Photo Credit: Savannah Cole
Athens joined dozens of cities around the country in holding a "Families Belong Together" rally Saturday morning to urge the Trump Administration to reunite families separated at the border.
More than 2,000 children were separated from their parents in June as the Trump Administration instituted a "zero tolerance" immigration policy. Trump has since ordered families to be detained together, but many of the families initially separated are still apart.
Several hundred people participated in the Athens rally, which included a wire crate lined with dolls to represent children kept in cages at federal facilities.
Local restaurants competed Saturday for the chance to have a dish added to the Clarke County School District's 2018–2019 menu, with Dondero's Kitchen coming out on top.
Dondero's won the annual School Lunch Challenge with its chicken fajitas and roasted sweet potatoes. The Food Bank of Northeast Georgia's turkey, cheese and veggie panini with steamed broccoli and lemon zest finished second in the student vote, while Taziki's Mediterranean Café's entry, a "pizzadilla" with chopped salad won the silver medal among adults. The Last Resort Grill also competed.
Photo Credit: Formulanone
The Athens Anti-Discrimination Movement, Moms Demand Action for Gun Sense in America and other local groups and individuals will hold a "community response forum in support of Marjory Stoneman Douglas High School" in Parkland, FL, where a gunman killed 17 people earlier this month.
The forum is scheduled for 6:30 p.m. tonight in the auditorium at the Athens-Clarke County Library. It will open with a moment of silence, then Clarke County School Superintendent Demond Means and state Rep. Spencer Frye (D-Athens) will speak.
The AADM is seeking volunteers to "perform simple tasks for this event." Volunteers should call Knowa Johnson or Michael Smith at 706-380-5256.
It's the Year of the Dog—or Dawg, if you prefer—and the State Botanical Garden helped usher in the lunar new year with a celebration Saturday featuring crafts, food, storytelling, music and more.
Flagpole photographer Jessica Silverman captured the festivities, but if you missed them, don't worry: more are on the way, thanks to a Big Read project sponsored by the University of Georgia Department of Language and Literacy Education and the National Endowment for the Arts. This year's Big Read is based around To Live by Yu Hua and the work of the young-adult novelist Grace Lin.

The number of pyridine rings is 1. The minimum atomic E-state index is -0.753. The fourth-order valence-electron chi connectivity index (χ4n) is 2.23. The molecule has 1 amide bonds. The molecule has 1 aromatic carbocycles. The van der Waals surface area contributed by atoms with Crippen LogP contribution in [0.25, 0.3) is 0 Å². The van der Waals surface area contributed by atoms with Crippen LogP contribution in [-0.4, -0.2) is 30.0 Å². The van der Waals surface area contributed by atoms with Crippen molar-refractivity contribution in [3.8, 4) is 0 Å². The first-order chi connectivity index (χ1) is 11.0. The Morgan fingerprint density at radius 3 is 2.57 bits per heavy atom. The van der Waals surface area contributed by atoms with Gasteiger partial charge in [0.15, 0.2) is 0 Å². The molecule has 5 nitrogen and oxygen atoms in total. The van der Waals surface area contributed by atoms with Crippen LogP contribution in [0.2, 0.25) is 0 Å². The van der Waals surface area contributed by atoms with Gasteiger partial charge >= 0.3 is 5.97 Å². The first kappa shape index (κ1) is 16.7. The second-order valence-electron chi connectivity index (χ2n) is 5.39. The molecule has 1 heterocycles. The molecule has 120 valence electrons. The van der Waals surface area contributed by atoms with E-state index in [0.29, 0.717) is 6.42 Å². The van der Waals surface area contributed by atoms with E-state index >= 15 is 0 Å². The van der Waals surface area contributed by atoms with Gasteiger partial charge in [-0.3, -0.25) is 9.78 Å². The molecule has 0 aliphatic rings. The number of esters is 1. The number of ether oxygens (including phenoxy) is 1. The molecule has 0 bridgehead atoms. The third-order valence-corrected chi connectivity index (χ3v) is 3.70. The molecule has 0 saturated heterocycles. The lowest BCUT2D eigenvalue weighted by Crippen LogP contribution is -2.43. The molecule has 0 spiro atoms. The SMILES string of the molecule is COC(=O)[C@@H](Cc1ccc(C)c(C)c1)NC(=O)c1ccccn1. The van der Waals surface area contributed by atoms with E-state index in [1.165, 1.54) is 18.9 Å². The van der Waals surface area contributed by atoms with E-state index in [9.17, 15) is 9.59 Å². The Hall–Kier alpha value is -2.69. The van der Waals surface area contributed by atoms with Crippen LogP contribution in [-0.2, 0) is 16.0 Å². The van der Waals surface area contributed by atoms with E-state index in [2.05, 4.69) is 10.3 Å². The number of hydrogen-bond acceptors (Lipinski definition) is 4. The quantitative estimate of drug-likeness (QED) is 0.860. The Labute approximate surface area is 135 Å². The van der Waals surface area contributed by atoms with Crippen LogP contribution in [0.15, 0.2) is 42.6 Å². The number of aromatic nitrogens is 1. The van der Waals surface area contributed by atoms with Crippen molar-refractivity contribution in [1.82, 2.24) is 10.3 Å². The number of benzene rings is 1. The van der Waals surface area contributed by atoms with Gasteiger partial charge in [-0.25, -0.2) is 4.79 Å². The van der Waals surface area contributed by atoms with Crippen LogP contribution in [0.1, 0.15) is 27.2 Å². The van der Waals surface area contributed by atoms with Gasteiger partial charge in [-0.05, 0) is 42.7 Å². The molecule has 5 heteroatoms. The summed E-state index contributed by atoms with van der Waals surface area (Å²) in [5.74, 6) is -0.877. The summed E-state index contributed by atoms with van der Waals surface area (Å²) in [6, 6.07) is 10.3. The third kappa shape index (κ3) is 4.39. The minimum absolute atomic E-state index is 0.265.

Twenty-eight people turned out at the Oconee County Library in Watkinsville on a rainy afternoon Jan. 28 to exchange nonpartisan conversation with the goals of getting to know each other and of building community.
The sponsors, the Oconee Progressives and Oconee Democrats, had reached out across party lines with their invitations, and they were successful.
Oconee County Commissioner Chuck Horton, a Republican, attended, as did Kate McDaniel, secretary of the Oconee County Republican Party, and Marcus Wiedower, who ran unsuccessfully as a Republican in the special election for House District 117 representative last November.
The event started at 3 p.m. and lasted just an hour, but several people were around a half hour later, continuing the conversations started during the structured part of the session.
Photo Credit: Tre Brown
Monday morning, volunteers poured into the parking lot of Holy Cross Lutheran Church to help with the restoration efforts of Brooklyn Cemetery, one of the first African-American cemetery in Athens. Over the years, time and nature have taken claim to the resting places of the hundreds buried on its grounds.
Gathering on the annual MLK Day of Service, the Friends of Brooklyn Cemetery, led by trustee Linda Davis, worked with clearing paths and revealing unseen tombstones. All of their efforts led to the dedication of their new signage to the cemetery.
What seems like a small part of this ongoing project is actually an important step to the maintenance and preservation of the area. When Davis, whose grandparents are buried in the cemetery, took on this project in 2006, it was unclear to the community who actually had ownership of the property. Over 10 years later, the group brings over 600 volunteers from the Athens area each year to help with its efforts.
Photo Credit: courtesy of Creature Comforts
One of Creature Comforts' most popular seasonals, Koko Buni, is back in cans and on draft as of Tuesday.
The well-balanced milk porter (6.5% ABV) brewed with toasted coconut, Ecuadorian cocoa nibs from Condor Chocolates and an Ethiopian coffee blend from 1000 Faces can be, like many of Creature Comforts' special releases, notoriously hard to find, so snatch some up if you see any.
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